Inspection Of Platinum Points And Contact Plate

Remove the protecting cover {Fig. 1) and check the gap of the two points, which must be 0.4 mm.

To adjust said gap, turn the screw shown by the arrow (Fig. 3). Remember that the adjustment of one pair of points is independent of the other couple.

At the upper dead centre, the platinum points must be at the initial phase of their gap. Looking at the engine, on the starter side, the driving shaft rotates clockwise.

In order to render the adjustment easy, it is necessary to have a 12 V lamp, connected by means of a wire to the terminals of the points which are being adjusted, and the other to earth (Fig. 2). Then proceed as follows:

1) Remove the cover on the starter side.

2) Connect the R.H. platinum point (looking at the contact breaker) t6 the lamp.

3) Insert the ignition key situated on the headlamp.

4) Rotate the driving shaft clockwise (looking at it on the starter side) till the letters PM (= DEAD CENTRE) appearing on the pulley coincide with the mark stamped on the crankcase (see Fig. 47); at this moment, the lamp must light up. If the lamp should light up before or after the moment when the two reference marks coincide, slacken the three screws which fix the contact plate (see Fig. 1), rotate either clockwise or anticlockwise, according to the necessity of retarding or advancing the engine, then tighten up the screws.

N.B. - If it is required to check the initial opening of the platinum points, using an external battery (that is to say a battery that is not connected to the lighting system), it will be necessary to go through the above operations once again, without inserting the ignition key situated on the headlamp. When the reference marks coincide, the lamp will go out. Go through the same operations for the couple of platinum points on the L.H. side. If, after checking the left point, the lamp light should not go out exactly when the two marks

coincide, adjust the support of this point, by slackening the two screws that secure said support to the plate (see Fig. 3, N. 2) then turn the eccentric screw (Fig. 3, N. 1) and rotate the support to advance or retard till it reaches the exact position.

CHECKING THE CLUTCH

To perform this operation it is necessary to remove the side cover. Then unscrew the nut on the driving shaft, using a 32mm spanner, and remove the oil pump pinion (Fig. 4). Please note that both on the shaft and the pinion two reference marks are clearly visible. When positioning the pinion, the two marks must line up. When positioning the gear of the oil pump, ascertain that its mark coincides with the mark that appears on the driving pinion (see Fig. 10). When inspecting the clutch, remove the chain adjuster pin (Fig. 5), and — at the same time — detach from both shafts the driving pinion and the chain sprocket (Fig. 6).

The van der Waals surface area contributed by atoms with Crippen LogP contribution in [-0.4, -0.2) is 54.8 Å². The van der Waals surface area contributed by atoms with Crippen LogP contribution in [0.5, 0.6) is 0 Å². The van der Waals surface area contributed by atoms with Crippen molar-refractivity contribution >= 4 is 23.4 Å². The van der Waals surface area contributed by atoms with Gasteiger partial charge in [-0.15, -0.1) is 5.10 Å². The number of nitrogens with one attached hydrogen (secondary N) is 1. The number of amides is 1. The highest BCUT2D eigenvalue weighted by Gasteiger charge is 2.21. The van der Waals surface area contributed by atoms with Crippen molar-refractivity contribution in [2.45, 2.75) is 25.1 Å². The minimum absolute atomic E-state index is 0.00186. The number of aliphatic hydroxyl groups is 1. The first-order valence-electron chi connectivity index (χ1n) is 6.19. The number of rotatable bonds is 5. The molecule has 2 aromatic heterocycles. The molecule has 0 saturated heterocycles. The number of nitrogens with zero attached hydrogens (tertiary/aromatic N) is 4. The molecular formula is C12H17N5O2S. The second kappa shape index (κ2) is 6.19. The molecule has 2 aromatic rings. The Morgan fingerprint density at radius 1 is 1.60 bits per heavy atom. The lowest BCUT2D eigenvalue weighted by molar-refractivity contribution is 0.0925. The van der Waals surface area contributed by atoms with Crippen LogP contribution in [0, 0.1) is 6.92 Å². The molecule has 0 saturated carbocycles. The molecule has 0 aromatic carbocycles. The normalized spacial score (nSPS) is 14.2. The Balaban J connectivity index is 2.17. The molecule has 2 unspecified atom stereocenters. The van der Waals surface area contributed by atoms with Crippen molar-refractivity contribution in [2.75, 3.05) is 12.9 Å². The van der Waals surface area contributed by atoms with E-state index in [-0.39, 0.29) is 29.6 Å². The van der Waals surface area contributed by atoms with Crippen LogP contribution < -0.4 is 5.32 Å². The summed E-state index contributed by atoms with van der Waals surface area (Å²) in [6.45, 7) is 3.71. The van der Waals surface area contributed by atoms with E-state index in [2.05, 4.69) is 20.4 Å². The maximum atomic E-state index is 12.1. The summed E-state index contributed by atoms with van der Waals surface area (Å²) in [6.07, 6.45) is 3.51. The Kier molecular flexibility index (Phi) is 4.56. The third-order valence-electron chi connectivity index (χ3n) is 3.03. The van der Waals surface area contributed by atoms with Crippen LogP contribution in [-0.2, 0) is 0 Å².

Use a 10 mm spanner and take away the bolts which position the six springs (Fig. 7) and remove the spring plate. Inspect the surface of the disks with friction washers and, if wear is evident, discard them and replace them with new ones. If the springs reveal signs of wear, they should be replaced. If the clutch is blocked, check the sliding of the key within its slit. In the event that the clutch, although being free, keeps operating the gear shaft, check if the bush slides properly on the shaft.

When assembling the clutch, follow the instructions described for dismantling in reverse, keeping in mind the correct arrangement of the plates (Fig. 8).

In order to carry out all the operations connected with said assembly, the key must be positioned on the shaft horizontally (Fig. 9). After assembling the plates, springs, and springs plate connect the clutch drive and adjust the lever to release said plates, so that the teeth are properly aligned. Position the clutch bell and, at the same time, pull the clutch lever to allow the proper assembly of all plates inside the bell. Then release the lever before withdrawing the bell. Position said bell, after replacing the main drive chain on it, together with the driving pinion (see Fig. 6).

0 0

Post a comment